I must be honest, I was a bit dof and didn’t connect the dots that Conrad Koch’s Puppet Asylum was basically the same showÂ My Pro Doll and Neuro Friends, but with a totally different title, and I saw it in Jozi when I was there in August. It is hard for me to see a show twice (unless it’s improv of course) and I had quite a few misgivings when I arrived at The Baxter for opening night last night.
I had nothing to worry about. Yes the set, structure and theme is the same, but this show has been nipped, tucked, shaped, and it has tidied up really, really well. (I can’t say cleaned up because it is absolutely, totally filthy actually). Set in a ‘puppet asylum’, three of the puppets are there, working with Conrad and a doctor on the phone, to help get over their puppet issues. The famous Chester Missing is there. Hilary the aging cabaret star ostrich (who looks exactly like Sybil Sands) is in rehab, and Ronnie, the green monster kid is in a box. They all have outings where Conrad tries to help them with their problem puppet stuff.
Conrad is an amazing ventriloquist, who has honed his skill really well over the years. His craft is slick, and he really pulls it off by being not only fast with doing all the different voices, sometimes in the same sentence, but also by being a good puppeteer. His puppets really come to life.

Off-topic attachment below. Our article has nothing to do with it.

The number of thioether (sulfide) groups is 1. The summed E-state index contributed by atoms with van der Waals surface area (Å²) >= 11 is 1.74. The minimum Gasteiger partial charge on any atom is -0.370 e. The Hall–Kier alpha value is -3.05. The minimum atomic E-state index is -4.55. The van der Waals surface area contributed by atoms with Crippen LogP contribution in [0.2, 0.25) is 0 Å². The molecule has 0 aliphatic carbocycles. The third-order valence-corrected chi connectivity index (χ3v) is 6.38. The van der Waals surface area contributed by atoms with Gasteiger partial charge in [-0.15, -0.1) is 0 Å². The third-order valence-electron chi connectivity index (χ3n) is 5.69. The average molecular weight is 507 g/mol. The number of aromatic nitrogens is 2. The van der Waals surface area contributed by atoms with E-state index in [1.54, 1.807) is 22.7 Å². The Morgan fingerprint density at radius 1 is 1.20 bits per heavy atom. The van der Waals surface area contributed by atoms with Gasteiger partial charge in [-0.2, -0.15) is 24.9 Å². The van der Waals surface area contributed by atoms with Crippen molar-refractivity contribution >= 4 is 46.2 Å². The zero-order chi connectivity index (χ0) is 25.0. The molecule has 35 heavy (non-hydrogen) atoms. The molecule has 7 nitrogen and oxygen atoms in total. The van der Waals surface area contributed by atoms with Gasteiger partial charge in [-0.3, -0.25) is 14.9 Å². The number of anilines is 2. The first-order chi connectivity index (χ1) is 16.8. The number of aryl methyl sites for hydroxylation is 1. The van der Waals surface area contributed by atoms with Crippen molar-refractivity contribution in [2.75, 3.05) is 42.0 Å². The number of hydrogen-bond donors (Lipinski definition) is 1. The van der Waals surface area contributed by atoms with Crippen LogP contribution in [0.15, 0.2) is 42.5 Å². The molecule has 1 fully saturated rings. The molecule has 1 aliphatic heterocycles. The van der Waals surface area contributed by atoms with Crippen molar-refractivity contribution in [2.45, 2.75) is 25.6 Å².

I love Chester Missing because I love Conrad’s political take, and because Chester is a great vehicle for that voice. Conrad understands perfectly how far a ‘coloured’ puppet can go (very) in dissing the current political status quo on all sides, while Conrad himself remains the voice of reason and moderation. I find Hilary hilarious, especially in her interaction with the audience (which I won’t spoiler here), and Ronnie is a complete crowd pleaser. These characters allow Conrad to showcase his skill, wit and stagecraft brilliantly.
Director Heinrich Reisenhofer has worked hard and well to develop this show and it has come such a long way since I last saw it. I have two little niggles. I think Conrad was nervous last night (being opening who could blame him) so the first intro felt a little forced and childish. Also, I wish the dialogue and repartee with each character was more markedly different; they all get into the same style of “yes I can”, “no, please” conversations. But, niggles they are.
I like that this show straddles stand-up, puppetry, ventriloquism and theatre. I like Conrad. I like Ronnie. I love Chester. Pretty good going. In my 2012 “call to action” campaign, this is a show I feel absolutely comfortable about saying “GO”.